Whether you’re 5 or 55, we all just want to be understood. At Dyslexia School of Houston, we recently talked to some of our own students and parents about what they wish their peers, friends and family members knew about dyslexia. Here’s what we found:
1. “Reading is harder and we need patience from our friends.” We talked to Lucia and her
mom about how kids can be bullies and we can teach people about being kind through informing them about dyslexia.
2. Most kids with dyslexia want others to know that just because they read differently
doesn’t mean they aren’t intelligent.
3. Carter defines dyslexia as “a disability of not knowing how to read because sounding out the words is hard.” He wishes others “understood that [he] has to work harder in school.”
4. Even when students with dyslexia try harder than most students have to, sometimes grades and test scores don’t reflect their hard work and endurance. At the end of the day, students with dyslexia want others to know they are giving it their best.
5. Our very own Dyslexia School of Houston tutor and college intern, Jonathan explains that the accommodations students with dyslexia receive at school don’t give them an upper hand; the accommodations merely provide an equal playing field.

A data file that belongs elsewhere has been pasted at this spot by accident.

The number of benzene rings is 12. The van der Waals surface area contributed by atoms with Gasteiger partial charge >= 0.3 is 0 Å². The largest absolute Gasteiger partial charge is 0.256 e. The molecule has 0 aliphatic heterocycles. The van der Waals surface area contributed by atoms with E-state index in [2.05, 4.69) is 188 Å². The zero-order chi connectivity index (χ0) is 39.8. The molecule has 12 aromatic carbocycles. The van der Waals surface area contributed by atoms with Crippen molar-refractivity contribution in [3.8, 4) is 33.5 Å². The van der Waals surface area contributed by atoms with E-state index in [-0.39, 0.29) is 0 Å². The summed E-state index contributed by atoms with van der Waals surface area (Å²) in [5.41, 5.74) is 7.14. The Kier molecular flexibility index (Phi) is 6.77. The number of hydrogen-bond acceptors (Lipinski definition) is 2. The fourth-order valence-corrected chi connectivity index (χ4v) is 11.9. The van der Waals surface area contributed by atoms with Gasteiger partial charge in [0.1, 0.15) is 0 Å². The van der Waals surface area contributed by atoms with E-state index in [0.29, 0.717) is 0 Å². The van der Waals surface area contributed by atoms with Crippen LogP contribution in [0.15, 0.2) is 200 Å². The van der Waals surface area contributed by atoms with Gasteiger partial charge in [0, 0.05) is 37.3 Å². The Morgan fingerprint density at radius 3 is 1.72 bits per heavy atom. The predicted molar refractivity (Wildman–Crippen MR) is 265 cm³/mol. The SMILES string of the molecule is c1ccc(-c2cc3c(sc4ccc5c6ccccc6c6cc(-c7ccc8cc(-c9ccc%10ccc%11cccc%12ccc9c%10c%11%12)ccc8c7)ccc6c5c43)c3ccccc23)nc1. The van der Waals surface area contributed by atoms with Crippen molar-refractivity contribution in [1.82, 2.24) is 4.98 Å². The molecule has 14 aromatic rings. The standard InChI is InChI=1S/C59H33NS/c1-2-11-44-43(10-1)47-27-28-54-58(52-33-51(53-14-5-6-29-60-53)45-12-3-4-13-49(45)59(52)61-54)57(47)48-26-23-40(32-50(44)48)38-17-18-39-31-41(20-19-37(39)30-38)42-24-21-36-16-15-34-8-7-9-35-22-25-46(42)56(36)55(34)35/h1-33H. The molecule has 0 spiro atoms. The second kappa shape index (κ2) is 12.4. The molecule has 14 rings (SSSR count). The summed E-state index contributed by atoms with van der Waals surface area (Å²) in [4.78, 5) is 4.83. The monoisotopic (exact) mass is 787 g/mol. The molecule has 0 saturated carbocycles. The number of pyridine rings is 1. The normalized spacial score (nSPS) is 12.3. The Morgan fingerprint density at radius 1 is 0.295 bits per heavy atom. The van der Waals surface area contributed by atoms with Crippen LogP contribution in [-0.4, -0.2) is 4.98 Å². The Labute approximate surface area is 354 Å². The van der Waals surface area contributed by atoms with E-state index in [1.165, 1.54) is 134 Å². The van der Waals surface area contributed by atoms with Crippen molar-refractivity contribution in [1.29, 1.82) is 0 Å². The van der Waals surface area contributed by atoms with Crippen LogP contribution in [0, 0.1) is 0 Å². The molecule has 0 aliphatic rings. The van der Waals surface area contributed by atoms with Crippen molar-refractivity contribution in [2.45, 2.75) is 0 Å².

6. Especially when people aren’t patient or kind about a learning difference, it’s easy for
shame to become a burden. Dyslexia is a different-ability and unique quality, yet one in every five people are bound to have a form of dyslexia, according to the Yale Institute for Dyslexia & Creativity.
7. For students with dyslexia, reading their own handwriting can be difficult. Carter’s mom
says, “he isn’t being lazy or sloppy.” She explains that her son has a hard time forming letters and words but it doesn’t make him any less intelligent. In fact, Carter can practically do math problems in his sleep!
8. Kids with dyslexia want others to know they are really good in other areas at school like numbers, fine arts and sports. Being dyslexic helps them think differently and contribute in ways people without dyslexia cannot.
9. Mitchell is also one of our students and his mom explained to us that without the proper
tools, therapy and learning environment, dyslexia is like having blinders on. Having dyslexia therapy has really changed their lives.
10. Last but not least, our students want everyone to know that we can ALL do anything we
put our minds and hearts to, whether we have dyslexia, or not.
There are world-changers throughout history who did not let dyslexia stop them from becoming who they were meant to be. From George Washington or Albert Einstein to Cher or Richard Branson, there are legends throughout history who paved the way and proved others wrong. Kids with dyslexia want you to know that they can, and will, do that, too.
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